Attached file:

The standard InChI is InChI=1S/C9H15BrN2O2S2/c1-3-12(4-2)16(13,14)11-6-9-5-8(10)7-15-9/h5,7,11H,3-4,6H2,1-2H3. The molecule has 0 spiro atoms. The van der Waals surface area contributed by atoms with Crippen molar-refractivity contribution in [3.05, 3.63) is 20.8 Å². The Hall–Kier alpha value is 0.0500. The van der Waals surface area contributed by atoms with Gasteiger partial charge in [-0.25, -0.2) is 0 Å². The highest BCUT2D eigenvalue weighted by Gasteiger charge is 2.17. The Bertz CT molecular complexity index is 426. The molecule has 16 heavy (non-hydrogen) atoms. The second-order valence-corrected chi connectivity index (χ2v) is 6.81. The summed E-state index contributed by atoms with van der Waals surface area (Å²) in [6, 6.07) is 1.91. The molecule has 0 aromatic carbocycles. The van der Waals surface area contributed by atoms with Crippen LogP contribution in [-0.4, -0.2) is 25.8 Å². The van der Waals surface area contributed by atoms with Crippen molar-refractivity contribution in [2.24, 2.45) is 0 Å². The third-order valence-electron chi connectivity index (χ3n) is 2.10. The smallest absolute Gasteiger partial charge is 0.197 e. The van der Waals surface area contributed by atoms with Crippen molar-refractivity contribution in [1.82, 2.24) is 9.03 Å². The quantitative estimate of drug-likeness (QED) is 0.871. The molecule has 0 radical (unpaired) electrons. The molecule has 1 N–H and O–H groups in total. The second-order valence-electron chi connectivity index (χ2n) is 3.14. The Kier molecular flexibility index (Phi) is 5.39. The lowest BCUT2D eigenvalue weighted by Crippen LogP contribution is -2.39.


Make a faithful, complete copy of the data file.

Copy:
The standard InChI is InChI=1S/C9H15BrN2O2S2/c1-3-12(4-2)16(13,14)11-6-9-5-8(10)7-15-9/h5,7,11H,3-4,6H2,1-2H3. The molecule has 0 spiro atoms. The van der Waals surface area contributed by atoms with Crippen molar-refractivity contribution in [3.05, 3.63) is 20.8 Å². The Hall–Kier alpha value is 0.0500. The van der Waals surface area contributed by atoms with Gasteiger partial charge in [-0.25, -0.2) is 0 Å². The highest BCUT2D eigenvalue weighted by Gasteiger charge is 2.17. The Bertz CT molecular complexity index is 426. The molecule has 16 heavy (non-hydrogen) atoms. The second-order valence-corrected chi connectivity index (χ2v) is 6.81. The summed E-state index contributed by atoms with van der Waals surface area (Å²) in [6, 6.07) is 1.91. The molecule has 0 aromatic carbocycles. The van der Waals surface area contributed by atoms with Crippen LogP contribution in [-0.4, -0.2) is 25.8 Å². The van der Waals surface area contributed by atoms with Crippen molar-refractivity contribution in [2.24, 2.45) is 0 Å². The third-order valence-electron chi connectivity index (χ3n) is 2.10. The smallest absolute Gasteiger partial charge is 0.197 e. The van der Waals surface area contributed by atoms with Crippen molar-refractivity contribution in [1.82, 2.24) is 9.03 Å². The quantitative estimate of drug-likeness (QED) is 0.871. The molecule has 0 radical (unpaired) electrons. The molecule has 1 N–H and O–H groups in total. The second-order valence-electron chi connectivity index (χ2n) is 3.14. The Kier molecular flexibility index (Phi) is 5.39. The lowest BCUT2D eigenvalue weighted by Crippen LogP contribution is -2.39.